2. Prostatectomy. This is surgery which involves the surgical removal of the prostate. On average this entails a 3-6 day stay in hospital followed by a two month recovery period. This is only an option if you have localised prostate cancer and the cancer has not yet spread to other parts of the body.

3. Radiation therapy. Also used to treat localised cancer and may be used independently with or alongside a prostatectomy.               

4. Hormone treatment may be used to stabilise the issue or to reduce the pain and slow the growth of the cancer. This is generally used when surgery and radiation are no longer an option. Whilst this is not a cure to the cancer, it can result in remission for several years.

5. Chemotherapy. Usually used as a last resort and when the cancer has spread to other parts of the body.

Sometimes treatment is unavoidable, but it’s important that if you’re feeling any of the symptoms that you seek medical advice immediately. Even if it’s a false alarm, then you’re being much safer than you would have been if you’d chosen to ignore it. If you need a recap of the symptoms, check out the following video.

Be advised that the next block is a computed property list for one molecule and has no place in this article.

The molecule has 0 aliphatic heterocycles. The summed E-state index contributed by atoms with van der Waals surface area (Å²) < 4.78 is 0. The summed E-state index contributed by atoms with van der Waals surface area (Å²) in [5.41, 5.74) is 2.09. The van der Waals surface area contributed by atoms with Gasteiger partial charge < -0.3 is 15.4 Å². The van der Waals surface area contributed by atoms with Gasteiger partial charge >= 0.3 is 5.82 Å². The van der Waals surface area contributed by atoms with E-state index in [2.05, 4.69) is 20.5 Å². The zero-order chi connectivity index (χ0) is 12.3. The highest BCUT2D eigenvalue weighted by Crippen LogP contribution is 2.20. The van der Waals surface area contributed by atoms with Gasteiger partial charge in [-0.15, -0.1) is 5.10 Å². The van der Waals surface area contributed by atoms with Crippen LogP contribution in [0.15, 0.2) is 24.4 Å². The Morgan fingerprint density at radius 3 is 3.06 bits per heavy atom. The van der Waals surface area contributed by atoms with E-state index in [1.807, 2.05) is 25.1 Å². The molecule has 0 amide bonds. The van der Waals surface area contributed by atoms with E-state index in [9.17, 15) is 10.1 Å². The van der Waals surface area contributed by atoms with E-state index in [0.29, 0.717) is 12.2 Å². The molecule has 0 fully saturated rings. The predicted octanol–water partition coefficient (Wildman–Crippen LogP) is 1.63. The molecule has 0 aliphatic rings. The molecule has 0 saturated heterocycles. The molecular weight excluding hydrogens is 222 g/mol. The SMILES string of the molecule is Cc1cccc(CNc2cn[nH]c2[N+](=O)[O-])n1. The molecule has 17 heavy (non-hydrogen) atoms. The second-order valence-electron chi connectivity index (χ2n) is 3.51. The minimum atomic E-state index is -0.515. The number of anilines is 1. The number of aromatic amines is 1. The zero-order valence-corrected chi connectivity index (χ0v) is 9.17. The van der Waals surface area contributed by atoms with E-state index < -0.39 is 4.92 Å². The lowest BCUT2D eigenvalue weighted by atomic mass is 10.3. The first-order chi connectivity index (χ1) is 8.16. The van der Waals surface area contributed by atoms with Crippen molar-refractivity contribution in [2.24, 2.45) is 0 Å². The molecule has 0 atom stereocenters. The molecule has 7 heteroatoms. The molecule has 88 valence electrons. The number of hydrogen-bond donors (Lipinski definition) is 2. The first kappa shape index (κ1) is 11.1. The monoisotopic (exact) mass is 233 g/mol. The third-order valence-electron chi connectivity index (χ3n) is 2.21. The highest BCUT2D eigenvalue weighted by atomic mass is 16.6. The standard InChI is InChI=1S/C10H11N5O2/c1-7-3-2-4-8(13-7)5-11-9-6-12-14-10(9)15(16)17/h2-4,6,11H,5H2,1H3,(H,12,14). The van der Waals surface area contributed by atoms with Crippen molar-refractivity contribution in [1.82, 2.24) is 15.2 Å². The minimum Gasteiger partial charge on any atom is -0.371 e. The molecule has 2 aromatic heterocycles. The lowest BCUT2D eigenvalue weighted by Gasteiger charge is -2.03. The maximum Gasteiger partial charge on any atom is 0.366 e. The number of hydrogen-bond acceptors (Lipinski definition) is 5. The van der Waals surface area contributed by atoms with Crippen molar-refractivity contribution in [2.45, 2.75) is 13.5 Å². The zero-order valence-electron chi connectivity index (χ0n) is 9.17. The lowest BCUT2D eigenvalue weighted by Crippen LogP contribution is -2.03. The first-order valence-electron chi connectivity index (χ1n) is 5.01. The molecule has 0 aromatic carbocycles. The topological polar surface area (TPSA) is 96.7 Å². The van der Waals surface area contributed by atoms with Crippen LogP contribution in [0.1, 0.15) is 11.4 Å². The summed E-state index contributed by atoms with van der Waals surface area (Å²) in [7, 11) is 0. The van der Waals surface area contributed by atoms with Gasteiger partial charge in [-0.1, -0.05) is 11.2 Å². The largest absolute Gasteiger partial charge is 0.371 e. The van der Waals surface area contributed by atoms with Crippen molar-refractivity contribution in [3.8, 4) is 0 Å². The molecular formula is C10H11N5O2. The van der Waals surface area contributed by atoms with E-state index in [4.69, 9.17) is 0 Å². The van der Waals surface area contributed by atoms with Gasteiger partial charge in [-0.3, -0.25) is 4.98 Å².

This video has Dr Ronald Tutrone, MD, FACS, discussing the symptoms of prostate cancer. Unfortunately, prostate cancer doesn’t always have visible symptoms so it can be difficult to determine if you have prostate cancer in the early stages. Symptoms of prostate cancer might only present themselves during advanced stages, and sometimes not at all. It is advised that the content of this video is not a substitute for medical advice from your, and that you should address any concerns you have regarding prostate cancer, to your family GP. Dr Tutrone is a respected medical professional who is a medical director at Chesapeake Urology Research Associates.

This may all sound a little clinical and intimidating, but it is one of the areas of expertise that sets Adult Lifestyle Centres apart from the rest, and makes us one of the standout adult stores in town. Our dedication to sexual health and awareness is something that we strongly believe in. Just because one has had prostate cancer, or even prostate surgery, does not mean that they are less of an individual being condemned a sexless existence. Keen to find out more? Check out the next page on 'embarking on sexual activity post prostate cancer'